Elgin marijuana dispensary crosses hurdle
Ignoring a recommendation by the city's corporation counsel, Elgin City Council members moved forward with zoning approval for a medical marijuana dispensary on the city's southwest side.
Council members voted 8-1 to approve the petition by Salveo Health & Wellness of Chicago for a dispensary at 1330 Crispin Drive. Councilman Rich Dunne cast the lone dissenting vote.
Before that, council members voted 5-4 against Corporation Counsel Bill Cogley's recommendation to kick back the issue to the public and zoning commission, which conducted a public hearing on the matter Aug. 4.
Council members Tish Powell, John Prigge, Carol Rauschenberger, Terry Gavin and John Steffen cast that majority vote.
Attorney Charles Muscarello, who represents the Fox Bluff Corporate Center, where the dispensary would be located, said the commission ignored his clients' request for a continuance of the hearing, thereby denying due process.
Councilman John Steffen, who is an attorney, said he read the hearing's transcript and believes it was conducted fairly.
Muscarello intimated his clients would sue the city if the dispensary is approved. Gavin pointed out either side could have chosen to sue the city, depending on the outcome.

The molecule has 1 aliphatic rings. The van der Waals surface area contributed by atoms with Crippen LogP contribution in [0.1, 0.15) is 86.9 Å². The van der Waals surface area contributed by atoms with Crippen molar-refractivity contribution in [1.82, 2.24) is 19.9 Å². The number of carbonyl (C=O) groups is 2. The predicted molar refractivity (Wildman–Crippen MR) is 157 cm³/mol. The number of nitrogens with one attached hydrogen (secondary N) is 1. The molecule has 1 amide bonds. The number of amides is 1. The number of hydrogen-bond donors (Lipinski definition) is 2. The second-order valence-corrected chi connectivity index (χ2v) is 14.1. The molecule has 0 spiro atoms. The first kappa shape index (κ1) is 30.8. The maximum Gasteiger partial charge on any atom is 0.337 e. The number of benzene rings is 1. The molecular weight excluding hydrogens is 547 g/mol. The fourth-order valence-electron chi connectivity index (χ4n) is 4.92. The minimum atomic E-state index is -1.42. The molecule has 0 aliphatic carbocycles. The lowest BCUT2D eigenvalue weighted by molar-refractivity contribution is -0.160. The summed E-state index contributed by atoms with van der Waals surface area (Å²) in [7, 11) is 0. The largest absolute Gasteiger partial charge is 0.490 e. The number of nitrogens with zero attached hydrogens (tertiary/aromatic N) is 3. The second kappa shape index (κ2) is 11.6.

The dispensary is a much-needed service, Gavin said.
Fox Bluff business owners are concerned about a potential increase in crime, but Salveo CEO Alex R. Thiersch said studies show that crime decreases around dispensaries because of the high level of security required.
Prigge pointed out Salveo's security plan -- which includes at least 24 high definition cameras and security guards -- was approved by the city's police department.
Community Development director Marc Mylott said Salveo presented an amended zoning application, thereby addressing Muscarello's charge that the dispensary would be less than 1,000 feet from residential areas as required by city ordinance.
Medical marijuana typically has low THC content and therefore little street value, Thiersch said. Also, dispensaries are required to report patients who consume any marijuana on the premises, he said.
"This is a huge investment for me and my family," he said. "If anything goes wrong, I will lose my license and I will lose my business."
Mayor David Kaptain said "there may have been some issues" in how the public hearing was conducted.